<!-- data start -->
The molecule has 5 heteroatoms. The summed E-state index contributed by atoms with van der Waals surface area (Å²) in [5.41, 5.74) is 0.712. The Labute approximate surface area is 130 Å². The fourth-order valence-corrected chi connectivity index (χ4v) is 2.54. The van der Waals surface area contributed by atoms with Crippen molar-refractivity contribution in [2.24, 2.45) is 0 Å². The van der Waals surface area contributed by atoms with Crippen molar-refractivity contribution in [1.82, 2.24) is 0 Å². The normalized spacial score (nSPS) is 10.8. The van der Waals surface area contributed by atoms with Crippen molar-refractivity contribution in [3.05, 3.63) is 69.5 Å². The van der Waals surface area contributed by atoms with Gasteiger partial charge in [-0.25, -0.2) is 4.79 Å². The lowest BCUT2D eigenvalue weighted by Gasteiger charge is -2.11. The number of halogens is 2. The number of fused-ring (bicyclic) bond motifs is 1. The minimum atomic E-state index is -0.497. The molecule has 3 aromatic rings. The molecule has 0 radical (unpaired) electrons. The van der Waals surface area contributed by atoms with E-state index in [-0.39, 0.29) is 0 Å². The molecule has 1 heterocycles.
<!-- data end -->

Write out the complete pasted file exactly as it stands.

The molecule has 5 heteroatoms. The summed E-state index contributed by atoms with van der Waals surface area (Å²) in [5.41, 5.74) is 0.712. The Labute approximate surface area is 130 Å². The fourth-order valence-corrected chi connectivity index (χ4v) is 2.54. The van der Waals surface area contributed by atoms with Crippen molar-refractivity contribution in [2.24, 2.45) is 0 Å². The van der Waals surface area contributed by atoms with Crippen molar-refractivity contribution in [1.82, 2.24) is 0 Å². The normalized spacial score (nSPS) is 10.8. The van der Waals surface area contributed by atoms with Crippen molar-refractivity contribution in [3.05, 3.63) is 69.5 Å². The van der Waals surface area contributed by atoms with Gasteiger partial charge in [-0.25, -0.2) is 4.79 Å². The lowest BCUT2D eigenvalue weighted by Gasteiger charge is -2.11. The number of halogens is 2. The number of fused-ring (bicyclic) bond motifs is 1. The minimum atomic E-state index is -0.497. The molecule has 3 aromatic rings. The molecule has 0 radical (unpaired) electrons. The van der Waals surface area contributed by atoms with E-state index in [-0.39, 0.29) is 0 Å². The molecule has 1 heterocycles.